In August 2019, he was found to have broken rules by trying to influence a corporate legal case, and in December 2017, the previous ethics commissioner said Trudeau had acted wrongly by accepting a vacation on the Aga Khan’s private island.

In a statement, opposition Conservative Party leader Erin O’Toole said: “To clean up Ottawa, Conservatives will impose higher penalties for individuals who break the Conflict of Interest Act and shine a light on Liberal cover-ups and scandals, ending them once and for all.”

The controversy over Morneau’s ties to the charity was a factor in his resignation in August last year, when he also left his parliamentary seat, saying he would not run again. Chrystia Freeland was named to take over for him a day later.

($1 = 1.2147 Canadian dollars)

(Reporting by Steve Scherer; Editing by Frances Kerry and Jan Harvey)

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EU prepares new round of Belarus sanctions from June

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The European Union is readying a fourth round of sanctions against senior Belarus officials in response to last year’s contested presidential election and could target as many as 50 people from June, four diplomats said.

Along with the United States, Britain and Canada, the EU has already imposed asset freezes and travel bans on almost 90 officials, including President Alexander Lukashenko, following an August election which opponents and the West say was rigged.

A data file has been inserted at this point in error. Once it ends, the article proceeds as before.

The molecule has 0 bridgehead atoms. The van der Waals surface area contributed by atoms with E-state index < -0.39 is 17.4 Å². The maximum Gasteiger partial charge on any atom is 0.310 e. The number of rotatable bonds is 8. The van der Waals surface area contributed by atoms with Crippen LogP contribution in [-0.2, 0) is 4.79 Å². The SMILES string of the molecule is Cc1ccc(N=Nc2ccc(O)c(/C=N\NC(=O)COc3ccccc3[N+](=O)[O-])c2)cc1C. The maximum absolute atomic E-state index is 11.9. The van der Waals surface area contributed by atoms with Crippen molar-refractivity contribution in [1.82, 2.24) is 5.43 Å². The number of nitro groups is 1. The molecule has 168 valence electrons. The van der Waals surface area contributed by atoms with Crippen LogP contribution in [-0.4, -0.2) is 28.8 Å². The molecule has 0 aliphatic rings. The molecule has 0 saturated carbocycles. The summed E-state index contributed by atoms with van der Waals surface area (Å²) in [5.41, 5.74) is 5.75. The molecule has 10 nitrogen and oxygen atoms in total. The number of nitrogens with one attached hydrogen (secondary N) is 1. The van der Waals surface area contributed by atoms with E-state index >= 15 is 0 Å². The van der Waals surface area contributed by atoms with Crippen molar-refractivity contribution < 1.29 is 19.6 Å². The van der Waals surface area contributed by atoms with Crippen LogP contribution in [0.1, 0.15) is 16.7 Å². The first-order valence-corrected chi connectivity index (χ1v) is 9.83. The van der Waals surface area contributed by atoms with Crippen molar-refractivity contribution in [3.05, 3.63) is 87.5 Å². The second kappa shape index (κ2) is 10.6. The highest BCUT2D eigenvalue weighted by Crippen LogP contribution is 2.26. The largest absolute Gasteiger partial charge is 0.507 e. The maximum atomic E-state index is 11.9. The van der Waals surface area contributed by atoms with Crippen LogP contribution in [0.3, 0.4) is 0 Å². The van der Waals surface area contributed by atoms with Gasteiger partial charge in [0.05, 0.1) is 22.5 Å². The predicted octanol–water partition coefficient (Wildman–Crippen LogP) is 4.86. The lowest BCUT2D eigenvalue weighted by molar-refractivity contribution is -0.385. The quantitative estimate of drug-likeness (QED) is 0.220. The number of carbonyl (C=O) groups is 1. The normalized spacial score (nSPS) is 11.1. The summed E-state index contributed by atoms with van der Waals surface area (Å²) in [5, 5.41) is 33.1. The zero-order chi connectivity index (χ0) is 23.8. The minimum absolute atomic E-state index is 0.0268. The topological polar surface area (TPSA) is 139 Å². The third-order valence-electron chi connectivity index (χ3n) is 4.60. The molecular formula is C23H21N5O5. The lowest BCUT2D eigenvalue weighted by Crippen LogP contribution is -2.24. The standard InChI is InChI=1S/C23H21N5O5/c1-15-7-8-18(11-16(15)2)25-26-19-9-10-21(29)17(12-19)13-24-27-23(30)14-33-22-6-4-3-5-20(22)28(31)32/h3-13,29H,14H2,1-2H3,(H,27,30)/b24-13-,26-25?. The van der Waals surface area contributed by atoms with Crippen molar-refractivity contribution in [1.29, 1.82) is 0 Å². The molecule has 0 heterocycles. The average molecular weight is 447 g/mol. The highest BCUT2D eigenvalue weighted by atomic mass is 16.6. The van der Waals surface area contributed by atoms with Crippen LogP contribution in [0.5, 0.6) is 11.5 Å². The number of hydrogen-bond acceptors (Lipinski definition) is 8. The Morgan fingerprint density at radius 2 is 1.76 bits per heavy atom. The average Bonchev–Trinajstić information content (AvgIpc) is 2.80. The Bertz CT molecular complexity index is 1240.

Despite a months-long crackdown on pro-democracy protesters by Lukashenko, the EU’s response has been narrower than during a previous period of sanctions between 2004 and 2015, when more than 200 people were blacklisted.

The crisis has pushed 66-year-old Lukashenko back towards traditional ally Russia, which along with Ukraine and NATO member states Latvia, Lithuania and Poland, borders Belarus.

Some Western diplomats say Moscow regards Belarus as a buffer zone against NATO and has propped up Lukashenko with loans and an offer of military support.

Poland and Lithuania, where opposition leader Sviatlana Tsikhanouskaya fled to after the election she says she won, have led the push for more sanctions amid frustration that the measures imposed so far have had little effect.

EU foreign ministers discussed Belarus on Monday and diplomats said many more of the bloc’s 27 members now supported further sanctions, but that Brussels needed to gather sufficient evidence to provide legally solid listings.

“We are working on the next sanctions package, which I hope will be adopted in the coming weeks,” said EU foreign policy chief Josep Borrell, who chaired the meeting.

The EU has sought to promote democracy and develop a market economy in Belarus, but, along with the United States, alleges that Lukashenko has remained in power by holding fraudulent elections, jailing opponents and muzzling the media.

Lukashenko, who along with Russia says the West is meddling in Belarus’ internal affairs, has sought to deflect the condemnation by imposing countersanctions on the EU and banning some EU officials from entering the country.

“The fourth package (of sanctions) is likely to come in groups (of individuals), but it will be a sizeable package,” one EU diplomat told Reuters.

More details were not immediately available.

 

(Reporting by Robin Emmott in Brussels, additional reporting by Sabine Siebold in Berlin, editing by Alexander Smith)